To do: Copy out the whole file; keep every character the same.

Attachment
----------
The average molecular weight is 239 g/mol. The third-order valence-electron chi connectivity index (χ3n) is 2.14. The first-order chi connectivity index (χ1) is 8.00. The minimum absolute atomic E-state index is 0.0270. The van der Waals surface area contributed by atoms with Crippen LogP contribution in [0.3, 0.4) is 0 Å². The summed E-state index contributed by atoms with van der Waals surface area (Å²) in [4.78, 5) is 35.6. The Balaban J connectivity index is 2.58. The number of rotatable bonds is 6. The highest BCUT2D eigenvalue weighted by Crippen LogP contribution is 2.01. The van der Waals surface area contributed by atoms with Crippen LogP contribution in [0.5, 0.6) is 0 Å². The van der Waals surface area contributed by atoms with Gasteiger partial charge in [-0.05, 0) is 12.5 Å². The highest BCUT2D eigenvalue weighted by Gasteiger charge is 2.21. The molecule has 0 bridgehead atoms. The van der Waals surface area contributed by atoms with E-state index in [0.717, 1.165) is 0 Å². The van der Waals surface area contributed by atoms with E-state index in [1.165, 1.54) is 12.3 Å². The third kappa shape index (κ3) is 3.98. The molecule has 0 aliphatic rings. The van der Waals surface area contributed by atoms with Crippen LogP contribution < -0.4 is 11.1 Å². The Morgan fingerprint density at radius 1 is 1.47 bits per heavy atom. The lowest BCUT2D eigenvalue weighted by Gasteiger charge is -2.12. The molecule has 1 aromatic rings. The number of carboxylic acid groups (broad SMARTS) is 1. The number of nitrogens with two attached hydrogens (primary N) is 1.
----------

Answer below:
The average molecular weight is 239 g/mol. The third-order valence-electron chi connectivity index (χ3n) is 2.14. The first-order chi connectivity index (χ1) is 8.00. The minimum absolute atomic E-state index is 0.0270. The van der Waals surface area contributed by atoms with Crippen LogP contribution in [0.3, 0.4) is 0 Å². The summed E-state index contributed by atoms with van der Waals surface area (Å²) in [4.78, 5) is 35.6. The Balaban J connectivity index is 2.58. The number of rotatable bonds is 6. The highest BCUT2D eigenvalue weighted by Crippen LogP contribution is 2.01. The van der Waals surface area contributed by atoms with Crippen LogP contribution in [0.5, 0.6) is 0 Å². The van der Waals surface area contributed by atoms with Gasteiger partial charge in [-0.05, 0) is 12.5 Å². The highest BCUT2D eigenvalue weighted by Gasteiger charge is 2.21. The molecule has 0 bridgehead atoms. The van der Waals surface area contributed by atoms with E-state index in [0.717, 1.165) is 0 Å². The van der Waals surface area contributed by atoms with E-state index in [1.165, 1.54) is 12.3 Å². The third kappa shape index (κ3) is 3.98. The molecule has 0 aliphatic rings. The van der Waals surface area contributed by atoms with Crippen LogP contribution < -0.4 is 11.1 Å². The Morgan fingerprint density at radius 1 is 1.47 bits per heavy atom. The lowest BCUT2D eigenvalue weighted by Gasteiger charge is -2.12. The molecule has 1 aromatic rings. The number of carboxylic acid groups (broad SMARTS) is 1. The number of nitrogens with two attached hydrogens (primary N) is 1.